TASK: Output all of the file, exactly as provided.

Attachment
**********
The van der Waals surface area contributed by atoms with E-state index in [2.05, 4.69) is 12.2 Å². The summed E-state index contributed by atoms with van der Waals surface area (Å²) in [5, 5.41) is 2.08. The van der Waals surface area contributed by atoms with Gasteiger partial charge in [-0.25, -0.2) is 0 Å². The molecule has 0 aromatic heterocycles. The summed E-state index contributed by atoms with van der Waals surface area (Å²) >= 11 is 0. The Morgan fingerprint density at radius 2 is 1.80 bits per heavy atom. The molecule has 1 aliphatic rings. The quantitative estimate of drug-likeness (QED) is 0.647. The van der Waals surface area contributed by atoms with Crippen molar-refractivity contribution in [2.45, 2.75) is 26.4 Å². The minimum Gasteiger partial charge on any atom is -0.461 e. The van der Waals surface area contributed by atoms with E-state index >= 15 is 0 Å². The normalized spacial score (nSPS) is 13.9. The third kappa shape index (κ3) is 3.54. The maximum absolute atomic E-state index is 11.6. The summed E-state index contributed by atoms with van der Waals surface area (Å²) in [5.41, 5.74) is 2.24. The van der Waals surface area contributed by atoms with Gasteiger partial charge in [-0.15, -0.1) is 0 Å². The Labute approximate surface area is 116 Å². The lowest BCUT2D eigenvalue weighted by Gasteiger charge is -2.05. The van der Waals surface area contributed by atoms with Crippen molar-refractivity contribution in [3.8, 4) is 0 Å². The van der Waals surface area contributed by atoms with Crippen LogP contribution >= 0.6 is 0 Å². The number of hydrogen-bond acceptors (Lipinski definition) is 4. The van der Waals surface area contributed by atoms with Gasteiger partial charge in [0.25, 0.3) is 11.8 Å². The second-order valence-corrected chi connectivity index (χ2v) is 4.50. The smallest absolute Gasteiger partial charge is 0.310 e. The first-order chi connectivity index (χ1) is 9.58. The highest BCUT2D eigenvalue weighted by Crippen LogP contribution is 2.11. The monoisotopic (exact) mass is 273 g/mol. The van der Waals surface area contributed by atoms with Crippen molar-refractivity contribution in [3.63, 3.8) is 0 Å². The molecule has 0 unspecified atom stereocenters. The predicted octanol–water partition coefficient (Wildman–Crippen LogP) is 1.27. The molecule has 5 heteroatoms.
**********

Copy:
The van der Waals surface area contributed by atoms with E-state index in [2.05, 4.69) is 12.2 Å². The summed E-state index contributed by atoms with van der Waals surface area (Å²) in [5, 5.41) is 2.08. The van der Waals surface area contributed by atoms with Gasteiger partial charge in [-0.25, -0.2) is 0 Å². The molecule has 0 aromatic heterocycles. The summed E-state index contributed by atoms with van der Waals surface area (Å²) >= 11 is 0. The Morgan fingerprint density at radius 2 is 1.80 bits per heavy atom. The molecule has 1 aliphatic rings. The quantitative estimate of drug-likeness (QED) is 0.647. The van der Waals surface area contributed by atoms with Crippen molar-refractivity contribution in [2.45, 2.75) is 26.4 Å². The minimum Gasteiger partial charge on any atom is -0.461 e. The van der Waals surface area contributed by atoms with E-state index >= 15 is 0 Å². The normalized spacial score (nSPS) is 13.9. The third kappa shape index (κ3) is 3.54. The maximum absolute atomic E-state index is 11.6. The summed E-state index contributed by atoms with van der Waals surface area (Å²) in [5.41, 5.74) is 2.24. The van der Waals surface area contributed by atoms with Gasteiger partial charge in [-0.15, -0.1) is 0 Å². The Labute approximate surface area is 116 Å². The lowest BCUT2D eigenvalue weighted by Gasteiger charge is -2.05. The van der Waals surface area contributed by atoms with Crippen molar-refractivity contribution in [3.8, 4) is 0 Å². The van der Waals surface area contributed by atoms with Crippen LogP contribution >= 0.6 is 0 Å². The number of hydrogen-bond acceptors (Lipinski definition) is 4. The van der Waals surface area contributed by atoms with Gasteiger partial charge in [0.25, 0.3) is 11.8 Å². The second-order valence-corrected chi connectivity index (χ2v) is 4.50. The smallest absolute Gasteiger partial charge is 0.310 e. The first-order chi connectivity index (χ1) is 9.58. The highest BCUT2D eigenvalue weighted by Crippen LogP contribution is 2.11. The monoisotopic (exact) mass is 273 g/mol. The van der Waals surface area contributed by atoms with Crippen molar-refractivity contribution in [3.63, 3.8) is 0 Å². The molecule has 0 unspecified atom stereocenters. The predicted octanol–water partition coefficient (Wildman–Crippen LogP) is 1.27. The molecule has 5 heteroatoms.